Even though the 2021 filing season officially ended on May 17, 2021, as discussed in Part I, the IRS has reduced its tax year (TY) 2020 tax return inventory backlog down to about 10 million paper returns in need of processing, about 5.7 million returns in need of additional information from taxpayers before processing, and over 4 million are expected to be filed by the extended due date, October 15.
As we’ve discussed in 2021 Filing Season Bumps in the Road: Part I, the Where’s My Refund? tool and the IRS2Go app provide useful information when everything moves smoothly through the process. However, for those tax returns with processing delays, the tool and the app only inform taxpayers of three stages:
If you are one of the millions of taxpayers who filed your return and processing has been delayed (see discussion of potential delays: NTA Blog: Lifecycle of a Tax Return), the Where’s My Refund? tool or IRS2Go app do not provide any details beyond the fact that the return has been received. Many frustrated taxpayers continue to check the tool or app daily, waiting to see if the “return was received” status has been updated to “refund has been sent”, or regularly check their mailbox waiting for a letter from the IRS explaining the delay.
For those taxpayers still waiting for information regarding the status of their return, they can review the IRS’ Tax Season Refund Frequently Asked Questions, review their account, or call the IRS for an update, but this may be frustrating because its level of service on its 1040 line remains extremely low, at about 9 percent for fiscal year (FY) 2021 through September 11, 2021. Even if taxpayers reach an IRS assistor, the information they receive will be limited depending on whether the return has been posted, or the reason for which the return has been held. Typically, phone assistors don’t have any more information than what’s available on Where’s My Refund. As a result, the IRS encourages people to review its website and the Tax Season Refund Frequently Asked Questions.
Although several factors have constrained the IRS’s ability to quickly process backlogged inventory, it has fewer limitations with transparency and providing taxpayers regular updates on processing returns. Without more specific information on IRS tools or updates on its backlogged inventory, taxpayers are left wondering about their refund status, waiting for their refunds to arrive, or hoping to hear something from the IRS.
Even when taxpayers hear from the IRS, the information in the letter isn’t always clear and concise. For example, as I discussed in my Math Error Blog Part I and Math Error Blog Part II, math error notices don’t always clearly identify or explain the reasons for the adjustment to tax. In addition, as of September 2, 2021, the IRS had omitted the language providing taxpayers the right to request an abatement provided by the Internal Revenue Code. The information on the 60-day period for requesting abatement was absent in about 6.5 million math error notices, where the Recovery Rebate Credit was the only item at issue. Fortunately, the IRS plans to issue letters to these taxpayers including information about the 60-day abatement time period, which will restart the 60-day time period for requesting abatement from the date these letters are sent. The IRS expects to send these letters by October 1, 2021.
Although these and other notices are often confusing, it is critical – if you receive a letter from the IRS about your 2020 return, do not delay in your response, as that will only further postpone any potential refunds and may lead to more problems down the road.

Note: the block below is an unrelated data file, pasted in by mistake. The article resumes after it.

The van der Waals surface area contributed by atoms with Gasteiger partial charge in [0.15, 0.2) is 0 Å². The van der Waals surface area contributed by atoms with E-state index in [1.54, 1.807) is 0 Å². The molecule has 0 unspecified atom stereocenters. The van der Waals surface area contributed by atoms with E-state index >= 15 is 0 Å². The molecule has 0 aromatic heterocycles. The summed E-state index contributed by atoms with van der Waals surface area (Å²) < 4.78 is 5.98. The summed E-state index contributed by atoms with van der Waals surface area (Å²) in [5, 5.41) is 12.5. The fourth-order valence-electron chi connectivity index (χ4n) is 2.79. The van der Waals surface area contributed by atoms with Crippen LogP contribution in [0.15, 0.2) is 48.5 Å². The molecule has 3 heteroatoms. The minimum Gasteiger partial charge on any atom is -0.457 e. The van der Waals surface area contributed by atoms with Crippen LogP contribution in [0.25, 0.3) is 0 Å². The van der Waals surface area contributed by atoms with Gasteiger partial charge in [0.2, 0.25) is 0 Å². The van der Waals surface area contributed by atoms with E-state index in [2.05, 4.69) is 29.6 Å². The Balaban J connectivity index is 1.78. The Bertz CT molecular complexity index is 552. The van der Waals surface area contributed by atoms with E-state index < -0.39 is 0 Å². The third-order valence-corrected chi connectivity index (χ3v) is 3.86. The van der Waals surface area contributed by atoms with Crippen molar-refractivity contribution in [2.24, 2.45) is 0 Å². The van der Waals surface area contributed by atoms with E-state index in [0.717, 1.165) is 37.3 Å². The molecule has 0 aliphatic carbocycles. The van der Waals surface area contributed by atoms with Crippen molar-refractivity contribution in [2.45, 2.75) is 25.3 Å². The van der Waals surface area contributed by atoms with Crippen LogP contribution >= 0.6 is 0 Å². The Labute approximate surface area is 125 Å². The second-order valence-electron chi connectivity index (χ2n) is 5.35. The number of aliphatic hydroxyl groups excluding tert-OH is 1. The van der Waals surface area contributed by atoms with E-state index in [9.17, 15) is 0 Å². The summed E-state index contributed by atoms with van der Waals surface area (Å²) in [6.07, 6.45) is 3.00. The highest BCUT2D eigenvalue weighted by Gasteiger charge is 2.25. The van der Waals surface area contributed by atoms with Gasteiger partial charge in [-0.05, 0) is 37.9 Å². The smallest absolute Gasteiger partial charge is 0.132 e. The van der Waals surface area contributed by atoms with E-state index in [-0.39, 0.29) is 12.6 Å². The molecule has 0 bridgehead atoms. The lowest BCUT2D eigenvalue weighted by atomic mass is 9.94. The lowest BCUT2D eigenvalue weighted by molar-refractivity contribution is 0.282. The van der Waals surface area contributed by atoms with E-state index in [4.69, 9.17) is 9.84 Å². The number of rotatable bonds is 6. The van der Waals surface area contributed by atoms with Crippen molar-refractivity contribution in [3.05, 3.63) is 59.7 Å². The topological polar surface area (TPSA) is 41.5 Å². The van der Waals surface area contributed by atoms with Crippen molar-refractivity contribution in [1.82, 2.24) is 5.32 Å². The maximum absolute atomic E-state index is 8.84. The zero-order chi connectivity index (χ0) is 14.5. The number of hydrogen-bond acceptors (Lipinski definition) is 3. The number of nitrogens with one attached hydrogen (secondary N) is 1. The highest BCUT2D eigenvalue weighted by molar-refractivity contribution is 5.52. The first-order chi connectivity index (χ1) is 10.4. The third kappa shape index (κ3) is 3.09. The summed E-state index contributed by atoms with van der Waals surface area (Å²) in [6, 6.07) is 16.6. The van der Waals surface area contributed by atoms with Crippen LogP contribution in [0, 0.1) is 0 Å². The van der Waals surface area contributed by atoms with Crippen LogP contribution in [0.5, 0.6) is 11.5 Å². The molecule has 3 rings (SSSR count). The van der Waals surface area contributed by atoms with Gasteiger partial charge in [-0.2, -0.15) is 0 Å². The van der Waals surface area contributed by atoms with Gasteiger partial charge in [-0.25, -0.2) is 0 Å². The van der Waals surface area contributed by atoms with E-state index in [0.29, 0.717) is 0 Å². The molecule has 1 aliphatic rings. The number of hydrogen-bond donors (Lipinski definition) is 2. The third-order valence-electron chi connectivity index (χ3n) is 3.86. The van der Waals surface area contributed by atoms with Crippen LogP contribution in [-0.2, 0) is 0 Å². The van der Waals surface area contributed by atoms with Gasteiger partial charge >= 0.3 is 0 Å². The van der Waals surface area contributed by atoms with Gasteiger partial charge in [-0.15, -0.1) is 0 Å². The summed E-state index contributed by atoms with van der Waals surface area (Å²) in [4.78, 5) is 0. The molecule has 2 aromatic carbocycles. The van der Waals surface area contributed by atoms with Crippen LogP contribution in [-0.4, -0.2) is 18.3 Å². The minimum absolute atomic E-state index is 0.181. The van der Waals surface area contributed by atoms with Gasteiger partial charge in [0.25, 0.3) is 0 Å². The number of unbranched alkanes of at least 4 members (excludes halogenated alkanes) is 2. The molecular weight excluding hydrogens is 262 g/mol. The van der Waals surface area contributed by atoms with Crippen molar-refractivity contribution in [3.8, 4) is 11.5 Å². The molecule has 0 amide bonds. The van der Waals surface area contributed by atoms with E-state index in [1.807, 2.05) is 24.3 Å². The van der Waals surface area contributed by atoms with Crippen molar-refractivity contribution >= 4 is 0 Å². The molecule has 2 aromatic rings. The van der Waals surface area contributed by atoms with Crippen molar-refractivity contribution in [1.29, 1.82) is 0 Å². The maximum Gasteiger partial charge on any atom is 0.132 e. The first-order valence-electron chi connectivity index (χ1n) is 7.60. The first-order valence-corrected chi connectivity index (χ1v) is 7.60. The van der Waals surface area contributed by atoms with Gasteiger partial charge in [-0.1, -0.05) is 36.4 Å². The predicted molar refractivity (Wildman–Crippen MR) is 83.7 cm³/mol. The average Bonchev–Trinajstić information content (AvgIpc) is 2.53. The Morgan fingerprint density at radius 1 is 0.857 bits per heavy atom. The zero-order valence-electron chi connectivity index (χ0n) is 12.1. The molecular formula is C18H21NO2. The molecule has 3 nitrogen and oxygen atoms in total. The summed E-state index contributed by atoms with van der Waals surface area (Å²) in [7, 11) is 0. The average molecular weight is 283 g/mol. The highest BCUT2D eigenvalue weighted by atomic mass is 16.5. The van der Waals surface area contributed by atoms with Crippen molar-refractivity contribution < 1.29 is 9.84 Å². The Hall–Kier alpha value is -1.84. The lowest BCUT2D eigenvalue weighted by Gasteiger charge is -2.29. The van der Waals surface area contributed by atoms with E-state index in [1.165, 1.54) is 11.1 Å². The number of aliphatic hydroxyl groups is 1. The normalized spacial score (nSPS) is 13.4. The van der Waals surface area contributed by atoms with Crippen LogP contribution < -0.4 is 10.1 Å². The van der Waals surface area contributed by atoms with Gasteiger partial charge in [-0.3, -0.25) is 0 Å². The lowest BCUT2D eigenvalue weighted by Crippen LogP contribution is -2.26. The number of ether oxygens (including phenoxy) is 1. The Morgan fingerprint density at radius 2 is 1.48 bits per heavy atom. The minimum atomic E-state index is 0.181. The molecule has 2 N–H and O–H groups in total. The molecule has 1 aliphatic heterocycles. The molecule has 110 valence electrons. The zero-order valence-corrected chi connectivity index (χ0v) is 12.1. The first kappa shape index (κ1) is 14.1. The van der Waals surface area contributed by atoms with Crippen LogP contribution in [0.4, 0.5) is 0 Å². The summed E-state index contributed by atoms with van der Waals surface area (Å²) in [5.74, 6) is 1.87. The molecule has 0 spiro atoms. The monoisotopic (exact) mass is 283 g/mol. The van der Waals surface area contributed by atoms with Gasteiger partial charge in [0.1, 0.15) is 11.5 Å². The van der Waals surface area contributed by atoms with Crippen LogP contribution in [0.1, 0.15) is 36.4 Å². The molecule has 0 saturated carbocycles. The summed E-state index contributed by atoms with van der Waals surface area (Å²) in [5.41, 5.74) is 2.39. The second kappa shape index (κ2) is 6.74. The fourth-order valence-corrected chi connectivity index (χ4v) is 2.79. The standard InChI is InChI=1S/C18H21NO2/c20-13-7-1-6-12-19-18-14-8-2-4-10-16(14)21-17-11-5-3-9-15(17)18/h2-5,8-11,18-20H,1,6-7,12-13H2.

Once a return has been processed, the IRS will use the return information to determine if a taxpayer is due an additional refund because they did not apply the unemployment income exclusion on their return, or because they paid the excess advance premium tax credit (APTC), which were both items addressed in a bill passed by Congress in the middle of the filing season. Further, the IRS will use the amount of income on the recently processed 2020 return to determine if the taxpayer is eligible for Economic Impact Payment (EIP) 3, an increased amount of EIP 3, or an adjustment to their APTC payment.
As I discussed in a prior blog, 2021 Filing Season Bumps in the Road: Part II, the passage of the American Rescue Plan Act impacted the taxability of unemployment compensation and excess APTC repayments. The law created a partial exclusion to the taxation of unemployment benefits, providing that the first $10,200 of these benefits received in 2020 are exempt from taxation ($20,400 for married couples filing joint returns) if the modified adjusted gross income (AGI) is less than $150,000. It also suspended the requirement that taxpayers increase their tax liability by all or a portion of their excess APTC for 2020 tax returns. However, by the time this legislation was signed into law March 11, 2021, nearly half of all 2020 individual income tax returns had been filed with the IRS. Thus, many taxpayers had filed and paid tax generated by the unemployment income or had repaid the excess APTC. Fortunately, the IRS programmed its systems to systemically refund these amounts to taxpayers.
In May 2021, the IRS began issuing the payments and as of September 3, 2021, the IRS has processed a total of about 13 million accounts to reflect the exclusion of unemployment income and has also processed about 1 million accounts where the excess APTC was reported. The application of the unemployment income exclusion and/or the repayment of the paid excess APTC resulted in either a refund or payments being offset to outstanding tax or non-tax liabilities. It is unclear how many more accounts need to be adjusted, as there are still about 436,000 returns awaiting processing in the Error Resolution System (ERS) as of September 11, 2021, and the IRS won’t be able to determine if an adjustment is appropriate until ERS processing is complete.
Unfortunately, neither the Where’s My Refund? tool nor the IRS2Go app tell taxpayers if their systemic refund has been issued. The tool or app will only reflect the refund paid with the original filed return; they don’t reflect whether a subsequent systemically issued refund has been issued. Of course, calling the IRS is an option, but the level of service for FY 2021 through September 11, 2021 on the IRS’s 1040 line was only about 9 percent, so calling may lead to more frustration than answers.